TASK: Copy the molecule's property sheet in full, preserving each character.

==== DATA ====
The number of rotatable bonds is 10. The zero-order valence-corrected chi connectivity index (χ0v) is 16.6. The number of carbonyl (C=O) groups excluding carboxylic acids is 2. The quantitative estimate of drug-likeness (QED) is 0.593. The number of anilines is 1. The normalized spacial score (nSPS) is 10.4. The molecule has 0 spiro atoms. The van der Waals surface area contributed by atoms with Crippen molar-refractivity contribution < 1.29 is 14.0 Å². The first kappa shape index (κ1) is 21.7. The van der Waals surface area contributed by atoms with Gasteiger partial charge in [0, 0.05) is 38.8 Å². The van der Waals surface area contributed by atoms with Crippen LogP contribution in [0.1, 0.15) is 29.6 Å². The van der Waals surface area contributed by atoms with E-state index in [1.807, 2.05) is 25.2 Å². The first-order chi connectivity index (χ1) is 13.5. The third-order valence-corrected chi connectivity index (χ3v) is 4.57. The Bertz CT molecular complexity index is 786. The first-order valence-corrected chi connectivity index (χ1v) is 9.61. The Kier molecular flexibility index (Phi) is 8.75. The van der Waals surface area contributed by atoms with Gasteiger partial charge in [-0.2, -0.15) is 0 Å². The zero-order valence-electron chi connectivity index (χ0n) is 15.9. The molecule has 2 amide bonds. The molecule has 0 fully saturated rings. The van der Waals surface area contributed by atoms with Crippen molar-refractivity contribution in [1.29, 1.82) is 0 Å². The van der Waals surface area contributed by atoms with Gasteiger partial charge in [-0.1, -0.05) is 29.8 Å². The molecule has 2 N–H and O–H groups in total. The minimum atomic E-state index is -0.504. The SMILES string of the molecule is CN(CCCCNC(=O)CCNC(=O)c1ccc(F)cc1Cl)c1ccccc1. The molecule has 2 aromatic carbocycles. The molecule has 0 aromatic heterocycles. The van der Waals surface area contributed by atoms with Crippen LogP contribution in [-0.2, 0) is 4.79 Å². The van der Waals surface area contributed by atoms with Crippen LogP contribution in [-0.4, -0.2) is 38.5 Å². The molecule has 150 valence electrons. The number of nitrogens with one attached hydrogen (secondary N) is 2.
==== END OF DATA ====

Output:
The number of rotatable bonds is 10. The zero-order valence-corrected chi connectivity index (χ0v) is 16.6. The number of carbonyl (C=O) groups excluding carboxylic acids is 2. The quantitative estimate of drug-likeness (QED) is 0.593. The number of anilines is 1. The normalized spacial score (nSPS) is 10.4. The molecule has 0 spiro atoms. The van der Waals surface area contributed by atoms with Crippen molar-refractivity contribution < 1.29 is 14.0 Å². The first kappa shape index (κ1) is 21.7. The van der Waals surface area contributed by atoms with Gasteiger partial charge in [0, 0.05) is 38.8 Å². The van der Waals surface area contributed by atoms with Crippen LogP contribution in [0.1, 0.15) is 29.6 Å². The van der Waals surface area contributed by atoms with E-state index in [1.807, 2.05) is 25.2 Å². The first-order chi connectivity index (χ1) is 13.5. The third-order valence-corrected chi connectivity index (χ3v) is 4.57. The Bertz CT molecular complexity index is 786. The first-order valence-corrected chi connectivity index (χ1v) is 9.61. The Kier molecular flexibility index (Phi) is 8.75. The van der Waals surface area contributed by atoms with Gasteiger partial charge in [-0.2, -0.15) is 0 Å². The zero-order valence-electron chi connectivity index (χ0n) is 15.9. The molecule has 2 amide bonds. The molecule has 0 fully saturated rings. The van der Waals surface area contributed by atoms with Crippen molar-refractivity contribution in [1.29, 1.82) is 0 Å². The van der Waals surface area contributed by atoms with Gasteiger partial charge in [-0.1, -0.05) is 29.8 Å². The molecule has 2 N–H and O–H groups in total. The minimum atomic E-state index is -0.504. The SMILES string of the molecule is CN(CCCCNC(=O)CCNC(=O)c1ccc(F)cc1Cl)c1ccccc1. The molecule has 2 aromatic carbocycles. The molecule has 0 aromatic heterocycles. The van der Waals surface area contributed by atoms with Crippen LogP contribution in [-0.2, 0) is 4.79 Å². The van der Waals surface area contributed by atoms with Crippen LogP contribution in [-0.4, -0.2) is 38.5 Å². The molecule has 150 valence electrons. The number of nitrogens with one attached hydrogen (secondary N) is 2.